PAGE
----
[tex-live] Licences for non-software documents

Frank Küster frank at kuesterei.ch
Mon Jan 8 08:12:31 CET 2007

"Peter Wilson" <herries.press at earthlink.net> wrote:

>    I have submitted a document "titlepages.pdf" (no `source' just
> printable) to CTAN but there is a question about the licence. If an
> article in a magazine is classed as software then titlepages is also
> software, otherwise it is a general document (which happens to have
> been created using LaTeX) showing examples of title pages from books
> and theses (there is LaTeX code showing how I made the illustrations
> but that can be removed without detriment to the intent of the
> document, just a disservice to potential readers).
>    I would like to licence it so that it could be put on TeXlive ---  
> whether the TeXlive assemblers thinks it should be included is another
> matter, but I don't want it to be excluded because of a licence
> problem.

That's a good idea ;-).  AFAIK, TeXlive does not treat documents as
software, but e.g. Debian who provide TeXlive packages in their
distribution do.

>    From the "free" licences I have looked at the Open Publication
> License with options A and B  fits my wishes (OPL is at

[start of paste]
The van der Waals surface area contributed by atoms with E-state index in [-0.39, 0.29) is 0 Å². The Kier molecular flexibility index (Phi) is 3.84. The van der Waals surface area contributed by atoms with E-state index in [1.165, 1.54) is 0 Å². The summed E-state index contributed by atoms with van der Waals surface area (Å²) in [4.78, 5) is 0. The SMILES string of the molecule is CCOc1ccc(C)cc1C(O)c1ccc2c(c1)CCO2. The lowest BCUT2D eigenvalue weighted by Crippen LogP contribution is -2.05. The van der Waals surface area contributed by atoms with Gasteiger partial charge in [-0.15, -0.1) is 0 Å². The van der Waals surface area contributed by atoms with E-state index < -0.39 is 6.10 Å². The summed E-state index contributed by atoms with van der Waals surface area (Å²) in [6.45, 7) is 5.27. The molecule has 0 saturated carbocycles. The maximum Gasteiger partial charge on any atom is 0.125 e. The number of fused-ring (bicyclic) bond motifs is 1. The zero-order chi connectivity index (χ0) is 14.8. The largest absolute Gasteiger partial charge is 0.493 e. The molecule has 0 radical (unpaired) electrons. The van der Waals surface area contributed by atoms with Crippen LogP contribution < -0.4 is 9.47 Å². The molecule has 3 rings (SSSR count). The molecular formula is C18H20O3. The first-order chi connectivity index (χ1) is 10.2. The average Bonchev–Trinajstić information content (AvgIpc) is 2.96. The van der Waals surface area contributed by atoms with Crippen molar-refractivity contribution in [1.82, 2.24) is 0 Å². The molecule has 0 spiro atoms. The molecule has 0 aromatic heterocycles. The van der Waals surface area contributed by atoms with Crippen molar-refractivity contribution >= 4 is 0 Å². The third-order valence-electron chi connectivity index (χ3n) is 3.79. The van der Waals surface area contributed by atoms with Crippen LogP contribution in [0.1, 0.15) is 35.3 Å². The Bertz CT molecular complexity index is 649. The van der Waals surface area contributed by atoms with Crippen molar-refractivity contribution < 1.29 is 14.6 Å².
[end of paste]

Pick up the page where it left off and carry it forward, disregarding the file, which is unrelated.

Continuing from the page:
> http://opencontent.org/openpub). Having also read the CTAN list of
> free licences and TeXlive licence document it looks as though the OPL
> would be acceptable to TeXlive.

Personally, I wouldn't regard the OPL with option A as free - e.g. I
cannot use parts of the text in a "titlepages_and_figures.pdf" that I
might like to write.  Debian would also not accept option B:  For
example it makes it impossible to publish a "The complete Documentation
in Debian etch" book.  I would also prefer to have the LaTeX source
available, even if it's only for analysing how you did it.

Therefore I would prefer any document to be licensed without these
options.  TeXlive, however, probably accepts the documents with these
options, anyway.

>    I'm sure that I'm not the only one who is concerned about licences
> for documents as opposed to software licences.

Yes, it's a difficult area.  There are also the CC licenses.  However,
they have some minor problems (which are going to be resolved in the next
version which is promised to come soon), at least that is what the
debian-legal people told me.  There's also a multitude of them, they
being translated in lots of languages, with slightly different content
due to problems with translations and differing legal terms in different

Regards, Frank
Dr. Frank Küster
Single Molecule Spectroscopy, Protein Folding @ Inst. f. Biochemie, Univ. Zürich
Debian Developer (teTeX/TeXLive)

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